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The label attached to the motor

I have a bit of a problem correctly wiring up the motor on a piece of industrial equipment that was ordered from China.

When ordering I was told that it would run off of a three phase supply. I've attached a picture showing the label with the wiring diagrams (supposedly for clockwise and anticlockwise operation) attached to the motor.

The label shows two wiring configurations. It was wired up in the first (clockwise) configuration when it arrived. Both of the configurations seem to expect a single phase supply and use two external capacitors.

The second one quite clearly just shorts the supply. The first one is less obviously stupid, but does not look like any motor wiring scheme I have seen before. But when i connected it up, the motor ran for a few seconds before one of the capacitors (rated for 450 V/AC) started smoking and the breaker tripped.

Can any one explain whats going on here and maybe give me some advice on how to wire it up correctly? Any help would be greatly appreciated!

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    \$\begingroup\$ Anyone else had any bad experiences buying stuff from China? \$\endgroup\$ – Andy aka Feb 27 '17 at 11:22
  • \$\begingroup\$ 3phase motors can be run on 1phase using some capacitors (with lower efficiency), I think, the manufaturer put the 1phase schema for those, who does not have 3 phase. Anyway I would try to measure resistance on connectors, maybe it is 3phase motor after all and can be used with 3phase naturally. \$\endgroup\$ – gilhad Feb 27 '17 at 12:29
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It is a single-phase motor. Any single-phase motor can be run from a 3-phase supply of the proper voltage. Just connect it to any two phases. Are you sure that you connected capacitors of the proper microfarad value to the proper terminals? Are the capacitors rated for motor-start and motor run duty?

The diagram below shows what I think are the internal winding and starting switch connections. C2 must be the starting capacitor. It is not shown to be connected to the power connections, therefore it must be connected to an internal component that disconnects it after the motor reaches full speed after the power is switched on. Since the stating capacitor has a high capacitance, it allows a high current in the start winding. It is designed to carry the high current for only a about second or two. If it remains connected, it and the start winding will overheat and fail. C2, the start capacitor, should be the 250 uF capacitor and C1, the run capacitor, should be the 50 uF capacitor.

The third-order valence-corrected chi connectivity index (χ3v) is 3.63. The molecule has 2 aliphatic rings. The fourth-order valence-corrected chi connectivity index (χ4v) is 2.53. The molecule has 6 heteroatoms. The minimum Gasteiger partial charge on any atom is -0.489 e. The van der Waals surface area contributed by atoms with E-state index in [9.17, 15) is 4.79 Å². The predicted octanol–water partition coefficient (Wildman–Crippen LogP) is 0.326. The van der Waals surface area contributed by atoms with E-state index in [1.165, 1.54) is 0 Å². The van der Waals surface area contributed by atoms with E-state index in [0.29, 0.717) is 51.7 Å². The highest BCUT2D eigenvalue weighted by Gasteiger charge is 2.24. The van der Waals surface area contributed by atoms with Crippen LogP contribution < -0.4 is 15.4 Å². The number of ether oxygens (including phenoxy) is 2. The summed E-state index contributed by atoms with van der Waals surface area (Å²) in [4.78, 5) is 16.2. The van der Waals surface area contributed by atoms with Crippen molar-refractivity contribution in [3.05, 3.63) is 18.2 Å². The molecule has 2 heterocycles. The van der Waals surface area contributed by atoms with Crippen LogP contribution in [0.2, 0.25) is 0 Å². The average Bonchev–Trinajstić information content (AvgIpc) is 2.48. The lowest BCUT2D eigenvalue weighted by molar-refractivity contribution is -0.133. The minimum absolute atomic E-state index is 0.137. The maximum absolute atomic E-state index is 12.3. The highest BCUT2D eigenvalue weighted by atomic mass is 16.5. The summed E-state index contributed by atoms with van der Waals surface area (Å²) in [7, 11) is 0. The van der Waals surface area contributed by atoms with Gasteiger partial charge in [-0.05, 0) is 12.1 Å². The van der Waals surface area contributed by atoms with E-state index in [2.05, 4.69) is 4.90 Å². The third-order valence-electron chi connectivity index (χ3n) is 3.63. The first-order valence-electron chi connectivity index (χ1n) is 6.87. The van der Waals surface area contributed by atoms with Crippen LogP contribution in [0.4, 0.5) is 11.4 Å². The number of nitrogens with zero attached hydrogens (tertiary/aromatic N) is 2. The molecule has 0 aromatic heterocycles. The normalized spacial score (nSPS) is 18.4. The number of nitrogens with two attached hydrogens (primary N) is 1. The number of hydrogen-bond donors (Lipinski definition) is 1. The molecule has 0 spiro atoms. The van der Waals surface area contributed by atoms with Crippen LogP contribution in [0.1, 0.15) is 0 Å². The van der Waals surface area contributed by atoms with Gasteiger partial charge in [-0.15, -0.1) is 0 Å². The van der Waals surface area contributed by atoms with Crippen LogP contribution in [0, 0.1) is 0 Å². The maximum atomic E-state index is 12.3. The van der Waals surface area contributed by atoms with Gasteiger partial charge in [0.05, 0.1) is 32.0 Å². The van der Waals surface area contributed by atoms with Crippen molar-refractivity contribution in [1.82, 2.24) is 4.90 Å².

The reversing links change the polarity of the start winding with respect to the run winding. The connection diagram should show the links in only one position, not both at the same time. The motor must have the direction selection changed only when it is unpowered and not turning.

enter image description here

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  • \$\begingroup\$ The capacitors used conformed to the capacitor values and rating on the label: C1 (which failed) was 250uF 450V/AC, C2 was 50uF 450V/AC (so has a rating higher than required, but I don't see how that would do any harm). \$\endgroup\$ – Daniel Mar 1 '17 at 14:02
  • \$\begingroup\$ The 250uF capacitor would be the motor-start capacitor. It is possible that the centrifugal switch or other means of disconnecting the capacitor at full speed failed to open. Did the machine seem to come up to full speed quickly when started? Is this new equipment or used? It seems likely the manufacturer is not competent. The connection diagram is an indication of that. \$\endgroup\$ – Charles Cowie Mar 1 '17 at 15:01
  • \$\begingroup\$ I think the problem is that C1 is the run capacitor and should be 50 uF and C2 is the start capacitor and should be 250 uF. I will post an answer with a diagram to try to explain what I think is going on. \$\endgroup\$ – Charles Cowie Mar 1 '17 at 18:00
  • \$\begingroup\$ I do have a 240V 16A single phase socket available, so I don't have to run it off 2 phases of the 3 phase supply. Thanks a lot for your detailed reply. This has been incredibly helpful. I will try wiring the motor up with the capacitors reversed as soon as the replacement cap arrives. \$\endgroup\$ – Daniel Mar 2 '17 at 13:15

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